The construction of the model needs to balance the two contradictory variables of S and G, so an objective function Z was set, and the minimum filtered signals of Z were taken as the final optimized filtered signals, so the final model was:

$\min Z=0.5 S+0.5 G$                 (18)

3. Analysis of the Vibration Signals of a Real Bridge

3.1 Parameter setting

In order to verify the effectiveness of the proposed method, in the experiment, the vibration singles of a real bridge were respectively subject to the processing of the CEEMDAN method and the proposed method. The parameter setting of the real signals is listed in Table 1.

The specific operating parameters of the two methods are given in Table 2.

Table 1. Parameter information of vibration signals

 

Parameter information of real signals

Signal frequency

256Hz

Cut-off length

15s

Number of sample points

3840

Table 2. Vibration signal processing conditions

 

The CEEMDAN method

The proposed method

Amplitude level of the added Gaussian white noise

40%

40%

The number of times of adding Gaussian white noise

200(pairs)×2

200(pairs)×2

Number of iterations

300

300

3.2 Experimental data analysis

3.2.1 Signal decomposition stage

The decomposition results of the two methods are shown in Figure 1. The original signals decomposed by the CEEMDAN method exhibited serious mode mixing in the IMF2-IMF5 components, while the proposed method had well suppressed this phenomenon in each modal component, and the decomposition effect was good.

The MPE values of each IMF were judged, and components with a MPE value greater than 0.58 were eliminated. The MPE values of each IMF decomposed by the proposed method are shown in Table 3.

Under ideal conditions, the IMFs should be completely orthogonal. Therefore, this paper used the orthogonal index Ort [36] to evaluate the orthogonality. The smaller the value of Ort, the better the orthogonality. The calculation results are shown in Table 4. According to the data in the table, the orthogonality of the proposed method was better than that of the CEEMDAN method.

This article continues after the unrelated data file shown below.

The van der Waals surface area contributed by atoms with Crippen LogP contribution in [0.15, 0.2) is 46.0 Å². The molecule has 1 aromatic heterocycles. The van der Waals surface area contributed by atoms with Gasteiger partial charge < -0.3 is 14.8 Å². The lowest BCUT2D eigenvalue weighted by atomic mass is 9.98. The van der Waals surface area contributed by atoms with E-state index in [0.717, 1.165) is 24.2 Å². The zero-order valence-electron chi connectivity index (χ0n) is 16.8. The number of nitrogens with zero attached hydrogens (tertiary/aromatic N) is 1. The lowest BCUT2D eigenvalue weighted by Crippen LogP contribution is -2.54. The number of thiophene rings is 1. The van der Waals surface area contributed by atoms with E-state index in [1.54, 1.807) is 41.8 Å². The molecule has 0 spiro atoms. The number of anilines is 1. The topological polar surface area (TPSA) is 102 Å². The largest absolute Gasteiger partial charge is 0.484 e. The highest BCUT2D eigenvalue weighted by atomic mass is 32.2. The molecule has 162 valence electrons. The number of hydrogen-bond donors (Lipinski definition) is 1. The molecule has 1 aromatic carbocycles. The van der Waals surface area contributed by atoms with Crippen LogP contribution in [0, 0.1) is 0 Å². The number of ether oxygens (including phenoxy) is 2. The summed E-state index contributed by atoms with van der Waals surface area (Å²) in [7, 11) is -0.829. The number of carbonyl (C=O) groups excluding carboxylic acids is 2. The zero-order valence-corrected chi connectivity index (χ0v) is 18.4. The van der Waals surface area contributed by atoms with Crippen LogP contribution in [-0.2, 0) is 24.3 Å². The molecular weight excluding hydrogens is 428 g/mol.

3.2.2 Signal reconstruction stage

This paper used reconstruction error Mse as the index to measure the completeness of reconstructed signals. The smaller the value of Mse, the better the completeness of the reconstructed signals. The specific data are shown in Table 5. According to the data in the table, the Mse value of the proposed method was far less than that of the CEEMDAN method, and the completeness of the reconstructed signals was better.

(A) Decomposition results of the CEEMDAN method

(B) Decomposition results of the proposed method

Figure 1. Diagrams of vibration signal decomposition of the two methods

Table 3. MPE values of each IMF

 

MP value

IMF1

0.8216

IMF2

0.7580

IMF3

0.8047

IMF4

0.8108

IMF5

0.7558

IMF6

0.5623

IMF7

0.4490

IMF8

0.3493

IMF9

0.2520

IMF10

0.2012

IMF11

0.1459

IMF12

0.1240

Table 4. Comparison of the orthogonal index of the two methods

 

The CEEMDAN method

The proposed method

Ort

0.2331

0.1365

Table 5. Comparison of reconstruction error of the two methods

 

The CEEMDAN method

The proposed method

Mse

0.0308

3.7125e-05

To ensure the S and G of the reconstructed signals, it’s necessary to screen each IMF; according to the principle of high-pass filtering, the S and G of each reconstructed filtered signal XH were obtained, and the specific values are shown in Table 6. After the screening was completed, the signal-to-noise ratio was further evaluated to verify the filtering effect. In this paper, the index of noise reduction error ratio was used to define the signal-to-noise ratio, its expression is:

$d n S N R=10 \lg \left(P_{s} / P_{g}\right)$               (19)

where, Ps and Pg are the signals before and after filtering. According to Table 6, XH9 had good S and G values, so its signal-to-noise ratio was evaluated, and the finally obtained dnSNR value was 12.3768, which indicated a high signal-to-noise ratio.

Figure 2 compares the filtered signals of the two methods.

Table 6. Similarity and smoothness of reconstructed signals

 

XH1

XH2

XH3

XH4

XH5

XH6

XH7

XH8

XH9

Similarity S

0.5014

0.4361

0.2047

0.1875

0.1879

0.1862

0.1865

0.1761

0.1743

Smoothness G

0.0102

0.0101

0.0097

0.0097

0.0093

0.0094

0.0093

0.0093

0.0093

Objective function minZ

0.9786

0.9237

0.9364

0.8237

0.8224

0.82

0.8217

0.8215

0.8213

(a) Comparison of filtered signals of the CEEMDAN method

(b) Comparison of filtered signals of the proposed method

Figure 2. Comparison of filtered signals of the two methods

4. Conclusion

(1) In the signal decomposition stage, the proposed method outperformed the CEEMDAN method in terms of suppressing mode mixing and endpoint effect, at the same time, it reduced reconstruction error and exhibited good completeness and orthogonality while ensuring adaptivity.

(2) In the signal reconstruction stage, the proposed method had a higher signal-to-noise ratio than the CEEMDAN method, which had realized the purpose of removing noise to the greatest extent while retaining real information. The proposed method provided useful theoretical evidence for the health monitoring of bridges and it is of certain engineering significance.